Part 4 of the Madville Times' South Dakota State Fair Congressional Debate analysis
Question #3 at Sunday's debate put Tea Party sensibilities to the test, asking whether it's time to get rid of the ethanol subsidy. I can find Republicans and Democrats who would say yes to that question. None of them were on stage in Huron. Republican Kristi Noem said no; Democrat Stephanie Herseth Sandlin said heck no!
Noem offered an interesting nuance: she said that since the industry doesn't agree on whether the subsidy should continue, the subsidy should continue. (Hmm... sounds just like her position on climate change: since not every scientist agrees on climate change, climate change should continue.) Noem did not explain whether it would take a simple majority, two-thirds, or complete consensus from industry players to get her to end the ethanol subsidy.
Noem did say that ethanol is important to national security. She said we must rely on ourselves for energy, promote blender pumps, and put infrastructure in place so everyone who wants to use ethanol can. Noem wants to encourage flex-fuel vehicles and make sure people have opporuntities to invest in ethanol. (If she's talking about doing that from a perch in Congress, she's a Republican advocating some pretty active government intervention in the market.)
Noem concluded by saying we need someone in Washington who understands how the ethanol industry works. She mentioned her own experience of making the tough decisions with her family at the dinner table to invest in an ethanol plant.
Herseth Sandlin didn't mention her dinner-table investment decisions, but she stated emphatically that we need to do all we can to retain and modify tax credits and extend the tariff. She said continuing support for ethanol is essential to keep the ethanol industry growing and providing jobs in our communities. Herseth Sandlin went so far as to say our investment in tax credits and extending the tariff save taxpayers money.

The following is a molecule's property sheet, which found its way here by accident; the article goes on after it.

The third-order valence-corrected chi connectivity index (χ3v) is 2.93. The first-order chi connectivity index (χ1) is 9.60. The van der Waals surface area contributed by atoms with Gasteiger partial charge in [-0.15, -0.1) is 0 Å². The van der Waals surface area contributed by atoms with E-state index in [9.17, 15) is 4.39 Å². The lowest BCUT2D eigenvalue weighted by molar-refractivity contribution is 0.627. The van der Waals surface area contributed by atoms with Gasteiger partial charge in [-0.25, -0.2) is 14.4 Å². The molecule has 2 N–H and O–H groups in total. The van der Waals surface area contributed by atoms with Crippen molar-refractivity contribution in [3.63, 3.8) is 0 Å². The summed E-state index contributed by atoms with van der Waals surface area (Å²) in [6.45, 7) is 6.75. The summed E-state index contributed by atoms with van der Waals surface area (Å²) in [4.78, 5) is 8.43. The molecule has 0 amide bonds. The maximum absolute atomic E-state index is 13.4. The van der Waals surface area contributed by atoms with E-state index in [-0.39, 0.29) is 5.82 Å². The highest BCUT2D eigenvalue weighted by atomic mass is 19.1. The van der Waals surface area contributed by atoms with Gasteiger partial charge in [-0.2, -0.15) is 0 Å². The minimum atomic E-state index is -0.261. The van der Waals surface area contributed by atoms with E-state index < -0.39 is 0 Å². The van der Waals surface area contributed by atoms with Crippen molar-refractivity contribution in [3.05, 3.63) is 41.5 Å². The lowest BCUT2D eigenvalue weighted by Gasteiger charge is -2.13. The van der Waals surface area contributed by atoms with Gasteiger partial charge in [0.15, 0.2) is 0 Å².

Beyond the ethanol subsidy, Herseth Sandlin said she has introduced legislation to provide investment tax credits for ethanol research and development. She said such credits would help Poet and other South Dakota companies and promote cellulosic ethanol.
Herseth Sandlin also took free shots at Noem and the GOP. She commended the bipartisan work of State Representative Mitch Fargen and State Senator Dave Knudson for using stimulus money to promote blender pumps (Kristi voted for that, too, but oh! slap! pow!). Herseth Sandlin concluded by noting that the ethanol subsidy is a whole lot better than a subsidy for the oil industry (smack!).
Assessment: Not much daylight between the candidates, but Noem loses points for failing to live up to Tea Party ideals to unshackle the Invisible Hand. Then again, since Tea Party funders the Koch brothers are getting into ethanol, Noem may be right on the expected faux-conservative talking points. Advantage Herseth Sandlin on philosophical consistency and free shots.
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